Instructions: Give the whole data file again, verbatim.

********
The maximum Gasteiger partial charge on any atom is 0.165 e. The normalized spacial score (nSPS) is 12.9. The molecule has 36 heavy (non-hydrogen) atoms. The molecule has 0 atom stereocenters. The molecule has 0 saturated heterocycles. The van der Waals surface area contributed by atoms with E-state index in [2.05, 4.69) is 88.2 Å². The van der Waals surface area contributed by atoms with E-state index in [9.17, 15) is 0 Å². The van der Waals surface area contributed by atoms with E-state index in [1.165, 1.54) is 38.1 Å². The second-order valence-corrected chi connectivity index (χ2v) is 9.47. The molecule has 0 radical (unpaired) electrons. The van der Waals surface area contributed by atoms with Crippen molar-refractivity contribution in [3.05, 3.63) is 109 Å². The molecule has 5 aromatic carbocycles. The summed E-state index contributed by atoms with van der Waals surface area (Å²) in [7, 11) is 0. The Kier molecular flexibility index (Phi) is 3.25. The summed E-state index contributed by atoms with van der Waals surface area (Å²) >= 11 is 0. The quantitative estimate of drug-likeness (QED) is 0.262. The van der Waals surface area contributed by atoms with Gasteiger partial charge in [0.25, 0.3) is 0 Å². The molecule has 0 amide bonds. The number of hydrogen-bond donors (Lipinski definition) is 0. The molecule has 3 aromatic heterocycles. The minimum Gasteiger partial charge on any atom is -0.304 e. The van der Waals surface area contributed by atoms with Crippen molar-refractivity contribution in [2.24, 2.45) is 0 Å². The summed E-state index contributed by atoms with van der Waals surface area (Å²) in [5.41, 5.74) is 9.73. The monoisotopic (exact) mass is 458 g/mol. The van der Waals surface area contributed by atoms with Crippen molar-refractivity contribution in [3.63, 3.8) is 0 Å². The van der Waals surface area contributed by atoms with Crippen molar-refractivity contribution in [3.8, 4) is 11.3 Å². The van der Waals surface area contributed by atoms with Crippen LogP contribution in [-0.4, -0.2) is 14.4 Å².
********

The maximum Gasteiger partial charge on any atom is 0.165 e. The normalized spacial score (nSPS) is 12.9. The molecule has 36 heavy (non-hydrogen) atoms. The molecule has 0 atom stereocenters. The molecule has 0 saturated heterocycles. The van der Waals surface area contributed by atoms with E-state index in [2.05, 4.69) is 88.2 Å². The van der Waals surface area contributed by atoms with E-state index in [9.17, 15) is 0 Å². The van der Waals surface area contributed by atoms with E-state index in [1.165, 1.54) is 38.1 Å². The second-order valence-corrected chi connectivity index (χ2v) is 9.47. The molecule has 0 radical (unpaired) electrons. The van der Waals surface area contributed by atoms with Crippen molar-refractivity contribution in [3.05, 3.63) is 109 Å². The molecule has 5 aromatic carbocycles. The summed E-state index contributed by atoms with van der Waals surface area (Å²) in [7, 11) is 0. The Kier molecular flexibility index (Phi) is 3.25. The summed E-state index contributed by atoms with van der Waals surface area (Å²) >= 11 is 0. The quantitative estimate of drug-likeness (QED) is 0.262. The van der Waals surface area contributed by atoms with Gasteiger partial charge in [0.25, 0.3) is 0 Å². The molecule has 0 amide bonds. The number of hydrogen-bond donors (Lipinski definition) is 0. The molecule has 3 aromatic heterocycles. The minimum Gasteiger partial charge on any atom is -0.304 e. The van der Waals surface area contributed by atoms with Crippen molar-refractivity contribution in [2.24, 2.45) is 0 Å². The summed E-state index contributed by atoms with van der Waals surface area (Å²) in [5.41, 5.74) is 9.73. The monoisotopic (exact) mass is 458 g/mol. The van der Waals surface area contributed by atoms with Crippen molar-refractivity contribution in [3.63, 3.8) is 0 Å². The van der Waals surface area contributed by atoms with Crippen molar-refractivity contribution in [3.8, 4) is 11.3 Å². The van der Waals surface area contributed by atoms with Crippen LogP contribution in [-0.4, -0.2) is 14.4 Å².